SEO: I Make It Work For You


When I founded WhatsNet in 2008, I saw an opportunity to bring the techniques of direct marketing and offline marketing to the online world.

In college, I knew I ultimately wanted a marketing job that would test my creative abilities. After more than a decade in the corporate arena, with positions in a variety of executive retail settings, I taught myself programming, starting with the early days of DOS in 1991. I never looked back.

SEO is a process not a quick fix solution
With SEO, anyone that promises a quick fix solution is kidding you and themselves. Continue to SEO Strategy

Will Google Bring Back Meta Tag Keywords?

If you had to ask any SEO what one of the most overrated and useless SEO tactics of the last decade was, most would respond overwhelmingly: the Meta Keywords tag. The tag has continued to remain a completely useless relic of a bygone era in SEO when keyword over stuffing was the norm. Most people don't even include it in their pages anymore, and for good reason as it's generally a waste of time. But new evidence may suggest that the tag may not be completely ignored by Google as most have believed.

A recent forum thread on High Ranking Forum has discovered Google using the keywords in the tag to fill out internal site search boxes. According to Jill Whalen, she has caught Google filling out her internal forum site search boxes with keyword phrases contained with the Meta Keywords tag. In the case that she describes, Google pulled the entire string of keywords (commas and all) and used that string of words in the internal site search. These searches then generated search results pages which get spidered by Google and then show up in the index.

"Meta keywords contained on a given page does not influence the search results for *that* page. While yes, it may cause Google to do fill out your internal site search page for those phrases, which in turn they index and the resulting page can then be found in the search engines, that seems to be the extent of it." One of the other members in the forum asks whether the search result page that gets indexed is not just a case of some oddball human or robotic third party creating spammy links which Google then follows to find the search result page. Jill doesn't think this is the case, while not 100% she still thinks all signs point to Google here. It will be noted that over the last couple years the search engines themselves have declared the Meta Keywords tag dead on several occasions.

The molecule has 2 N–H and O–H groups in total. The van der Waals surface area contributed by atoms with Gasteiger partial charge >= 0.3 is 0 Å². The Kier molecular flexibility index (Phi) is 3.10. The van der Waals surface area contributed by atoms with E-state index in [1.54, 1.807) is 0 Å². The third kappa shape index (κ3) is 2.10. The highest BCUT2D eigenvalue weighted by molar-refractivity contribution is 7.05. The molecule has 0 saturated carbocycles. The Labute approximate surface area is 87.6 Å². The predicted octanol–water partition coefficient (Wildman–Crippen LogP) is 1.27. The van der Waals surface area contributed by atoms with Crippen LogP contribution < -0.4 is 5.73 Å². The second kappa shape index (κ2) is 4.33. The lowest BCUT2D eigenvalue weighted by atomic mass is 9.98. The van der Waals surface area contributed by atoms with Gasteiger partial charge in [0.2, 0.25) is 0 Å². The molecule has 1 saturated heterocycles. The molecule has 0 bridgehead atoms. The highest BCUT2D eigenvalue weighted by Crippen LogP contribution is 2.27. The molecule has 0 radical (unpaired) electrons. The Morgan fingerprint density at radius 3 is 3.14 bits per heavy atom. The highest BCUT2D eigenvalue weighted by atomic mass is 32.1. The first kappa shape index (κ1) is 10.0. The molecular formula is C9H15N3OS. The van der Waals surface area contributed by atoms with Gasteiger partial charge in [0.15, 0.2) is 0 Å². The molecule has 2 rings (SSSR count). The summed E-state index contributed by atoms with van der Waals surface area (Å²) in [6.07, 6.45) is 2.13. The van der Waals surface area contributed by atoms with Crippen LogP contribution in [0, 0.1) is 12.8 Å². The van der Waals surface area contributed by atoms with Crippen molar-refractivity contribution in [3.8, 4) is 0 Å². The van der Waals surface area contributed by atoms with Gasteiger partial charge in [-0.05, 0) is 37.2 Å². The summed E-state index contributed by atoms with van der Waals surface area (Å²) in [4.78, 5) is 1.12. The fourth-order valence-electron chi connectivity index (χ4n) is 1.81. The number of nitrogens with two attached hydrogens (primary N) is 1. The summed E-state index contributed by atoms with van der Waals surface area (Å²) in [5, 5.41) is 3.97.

The PR Side of Search Engines

SEO -- search-engine optimization -- is a four-letter word to some, representing the dark arts of manipulating Google and other search engines through blog spamming, keyword stuffing and other odd-sounding activities. But SEO deserves respect, and recent moves by Facebook and The New York Times underscore why it can't be ignored.

Unlike paid search, in which marketers buy links through Google, Yahoo, Microsoft and others, SEO involves tapping into the "free" listings every search engine has. SEO is like PR for search-engine listings. You want a good review about you in a newspaper? A press release, a call to a reporter or other PR tactics can help. Want a good review in the search world in the form of top rankings and traffic? SEO can help. SEO can seem hard. How are you crafting HTML titles? Are you building with a lot of Flash? And some of the guerrilla tactics -- which aren't necessary -- can seem scary. Sure, you could just spend more on paid search -- and if you've got the money, do it. But most searchers are still looking at, and clicking on, the unpaid listings SEO influences. Ignoring SEO is like doing an ad campaign without a PR push alongside.